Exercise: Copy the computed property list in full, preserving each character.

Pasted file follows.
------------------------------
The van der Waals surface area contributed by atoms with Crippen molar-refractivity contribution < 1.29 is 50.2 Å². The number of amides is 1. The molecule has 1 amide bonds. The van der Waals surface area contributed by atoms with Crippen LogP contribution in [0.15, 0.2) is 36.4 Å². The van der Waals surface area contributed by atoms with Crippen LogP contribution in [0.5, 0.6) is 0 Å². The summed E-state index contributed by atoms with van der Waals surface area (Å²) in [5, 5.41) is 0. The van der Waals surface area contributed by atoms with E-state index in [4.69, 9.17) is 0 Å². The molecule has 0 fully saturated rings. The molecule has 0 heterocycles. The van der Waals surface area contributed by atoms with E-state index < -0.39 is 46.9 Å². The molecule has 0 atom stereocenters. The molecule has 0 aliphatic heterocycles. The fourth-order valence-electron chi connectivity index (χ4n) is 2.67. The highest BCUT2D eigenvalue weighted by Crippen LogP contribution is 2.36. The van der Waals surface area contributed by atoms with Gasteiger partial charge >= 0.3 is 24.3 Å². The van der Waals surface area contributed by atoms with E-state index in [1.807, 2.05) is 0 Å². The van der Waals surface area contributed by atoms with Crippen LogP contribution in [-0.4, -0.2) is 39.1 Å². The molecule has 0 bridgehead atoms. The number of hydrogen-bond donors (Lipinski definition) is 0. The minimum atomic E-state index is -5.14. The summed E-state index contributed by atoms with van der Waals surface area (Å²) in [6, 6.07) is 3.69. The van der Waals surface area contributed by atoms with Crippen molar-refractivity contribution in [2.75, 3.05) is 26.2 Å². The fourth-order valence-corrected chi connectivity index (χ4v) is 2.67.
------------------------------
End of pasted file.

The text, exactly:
The van der Waals surface area contributed by atoms with Crippen molar-refractivity contribution < 1.29 is 50.2 Å². The number of amides is 1. The molecule has 1 amide bonds. The van der Waals surface area contributed by atoms with Crippen LogP contribution in [0.15, 0.2) is 36.4 Å². The van der Waals surface area contributed by atoms with Crippen LogP contribution in [0.5, 0.6) is 0 Å². The summed E-state index contributed by atoms with van der Waals surface area (Å²) in [5, 5.41) is 0. The van der Waals surface area contributed by atoms with E-state index in [4.69, 9.17) is 0 Å². The molecule has 0 fully saturated rings. The molecule has 0 heterocycles. The van der Waals surface area contributed by atoms with E-state index < -0.39 is 46.9 Å². The molecule has 0 atom stereocenters. The molecule has 0 aliphatic heterocycles. The fourth-order valence-electron chi connectivity index (χ4n) is 2.67. The highest BCUT2D eigenvalue weighted by Crippen LogP contribution is 2.36. The van der Waals surface area contributed by atoms with Gasteiger partial charge >= 0.3 is 24.3 Å². The van der Waals surface area contributed by atoms with E-state index in [1.807, 2.05) is 0 Å². The van der Waals surface area contributed by atoms with Crippen LogP contribution in [-0.4, -0.2) is 39.1 Å². The molecule has 0 bridgehead atoms. The number of hydrogen-bond donors (Lipinski definition) is 0. The minimum atomic E-state index is -5.14. The summed E-state index contributed by atoms with van der Waals surface area (Å²) in [6, 6.07) is 3.69. The van der Waals surface area contributed by atoms with Crippen molar-refractivity contribution in [2.75, 3.05) is 26.2 Å². The fourth-order valence-corrected chi connectivity index (χ4v) is 2.67.